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Ontario Landowners Help Fill Tree Planting Gap

TORONTO, February 24, 2010 – Ontario landowners are realizing that they can help fight climate change by planting trees on their property. Hundreds of local residents recently attended free tree planting workshops held by Trees Ontario, the Ontario Ministry of Natural Resources, and other local partners. The workshops detailed the various tree planting programs and financial incentives available to landowners. Many landowners who attended the workshops made significant tree planting commitments for 2010 and beyond.

“The tree coverage in the province of Ontario can be further increased, which will positively impact the health of our natural ecosystem. We need to address the opportunity to expand our tree planting efforts sooner rather than later,” said Michael Scott, President and CEO, Trees Ontario. “The trees and forests protect our watersheds that clean our water and air, and provide the ecological needs of our fish and wildlife.”

“The workshops inspired landowners to take part in the Ontario government’s 50 Million Tree program, which is the largest commitment by any jurisdiction in North America to the United Nations’ Billion Tree Campaign,” said Linda Jeffrey, Minister of Natural Resources. “Landowners are leading by example and showing that all of us can make a difference by planting trees.”

At the workshops, landowners learned about subsidy programs, good forestry practices, and how to reduce the cost of tree planting. Financial incentives available to landowners range from $0.10/tree to as high as $1.25/tree, which can reduce the cost to the landowner to as low as $0.15, depending on the size of their land and the number of trees planted. In addition, the Managed Forest Tax Incentive Program (MFTIP), introduced by the Ontario government in 1998 and administered by the Ontario Forestry Association, can provide significant property tax reductions for landowners who own 10 acres or more of forested land. Eligible landowners work with a plan approver to prepare and follow a forest management plan. Upon acceptance into the program, the forested portion of the property is reassessed as managed forest and taxed at a reduced rate the following year for a period of 10 years.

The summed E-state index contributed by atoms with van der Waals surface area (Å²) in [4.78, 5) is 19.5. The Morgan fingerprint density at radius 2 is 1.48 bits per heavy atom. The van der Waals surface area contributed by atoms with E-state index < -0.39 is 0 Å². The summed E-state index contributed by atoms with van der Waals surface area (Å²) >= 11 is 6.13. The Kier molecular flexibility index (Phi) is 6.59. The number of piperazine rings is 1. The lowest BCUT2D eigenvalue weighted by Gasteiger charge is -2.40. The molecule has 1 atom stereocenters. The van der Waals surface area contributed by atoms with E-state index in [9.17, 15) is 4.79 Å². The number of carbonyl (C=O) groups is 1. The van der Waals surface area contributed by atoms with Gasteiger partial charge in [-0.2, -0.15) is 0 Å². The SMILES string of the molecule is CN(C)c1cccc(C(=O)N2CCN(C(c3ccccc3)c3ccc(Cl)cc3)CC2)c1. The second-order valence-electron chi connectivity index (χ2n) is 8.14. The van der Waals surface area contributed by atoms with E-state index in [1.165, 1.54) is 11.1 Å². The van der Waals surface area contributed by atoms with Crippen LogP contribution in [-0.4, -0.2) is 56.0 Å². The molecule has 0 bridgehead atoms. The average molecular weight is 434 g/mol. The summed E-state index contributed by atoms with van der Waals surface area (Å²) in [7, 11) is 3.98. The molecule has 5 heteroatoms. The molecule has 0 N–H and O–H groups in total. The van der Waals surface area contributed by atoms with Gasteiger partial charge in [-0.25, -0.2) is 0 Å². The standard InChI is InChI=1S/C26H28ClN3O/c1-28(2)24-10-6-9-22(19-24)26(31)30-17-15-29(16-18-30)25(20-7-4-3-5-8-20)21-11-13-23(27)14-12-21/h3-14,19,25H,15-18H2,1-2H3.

“In some areas of southern Ontario, the forest cover is as low as five per cent. As a result, there are now more tree species at risk in those areas than anywhere else in Canada,” added Scott. “We need more Ontarians to plant trees, participate in tree planting events and contribute funds to tree planting organizations like Trees Ontario who are working with conservation authorities across the province to plant tomorrow’s forests.”

Ontario Forestry Association
The Ontario Forestry Association (OFA) is a non-profit, registered charity. It is dedicated to raising awareness and understanding of all aspects of Ontario’s forests, and to develop commitment to stewardship of forest ecosystems. The OFA has been involved in public education around forestry and environmental issues since the 1940s. Over the years they have been involved in major initiatives involving restoration, commemoration and the management of our forests and natural environment. To this day, they continue to increase public education and knowledge of forestry and environmental issues. Visit the OFA website at www.oforest.on.ca.